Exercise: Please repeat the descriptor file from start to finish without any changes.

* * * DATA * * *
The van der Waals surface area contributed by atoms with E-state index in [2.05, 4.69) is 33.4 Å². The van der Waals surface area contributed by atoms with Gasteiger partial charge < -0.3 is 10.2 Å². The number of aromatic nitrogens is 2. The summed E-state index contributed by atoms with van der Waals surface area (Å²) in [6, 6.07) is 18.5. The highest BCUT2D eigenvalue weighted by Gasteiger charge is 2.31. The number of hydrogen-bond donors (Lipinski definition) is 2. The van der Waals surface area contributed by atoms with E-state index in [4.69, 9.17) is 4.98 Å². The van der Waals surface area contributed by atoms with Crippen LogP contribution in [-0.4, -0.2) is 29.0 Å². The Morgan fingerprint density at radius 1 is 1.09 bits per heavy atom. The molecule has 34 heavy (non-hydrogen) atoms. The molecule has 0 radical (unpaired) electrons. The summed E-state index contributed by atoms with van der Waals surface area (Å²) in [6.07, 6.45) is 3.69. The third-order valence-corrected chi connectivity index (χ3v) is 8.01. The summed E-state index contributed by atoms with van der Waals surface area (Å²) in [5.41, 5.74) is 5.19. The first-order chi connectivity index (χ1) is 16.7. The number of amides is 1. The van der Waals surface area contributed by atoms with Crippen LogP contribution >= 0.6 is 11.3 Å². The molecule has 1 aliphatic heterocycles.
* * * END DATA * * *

The van der Waals surface area contributed by atoms with E-state index in [2.05, 4.69) is 33.4 Å². The van der Waals surface area contributed by atoms with Gasteiger partial charge < -0.3 is 10.2 Å². The number of aromatic nitrogens is 2. The summed E-state index contributed by atoms with van der Waals surface area (Å²) in [6, 6.07) is 18.5. The highest BCUT2D eigenvalue weighted by Gasteiger charge is 2.31. The number of hydrogen-bond donors (Lipinski definition) is 2. The van der Waals surface area contributed by atoms with E-state index in [4.69, 9.17) is 4.98 Å². The van der Waals surface area contributed by atoms with Crippen LogP contribution in [-0.4, -0.2) is 29.0 Å². The Morgan fingerprint density at radius 1 is 1.09 bits per heavy atom. The molecule has 34 heavy (non-hydrogen) atoms. The molecule has 0 radical (unpaired) electrons. The summed E-state index contributed by atoms with van der Waals surface area (Å²) in [6.07, 6.45) is 3.69. The third-order valence-corrected chi connectivity index (χ3v) is 8.01. The summed E-state index contributed by atoms with van der Waals surface area (Å²) in [5.41, 5.74) is 5.19. The first-order chi connectivity index (χ1) is 16.7. The number of amides is 1. The van der Waals surface area contributed by atoms with Crippen LogP contribution >= 0.6 is 11.3 Å². The molecule has 1 aliphatic heterocycles.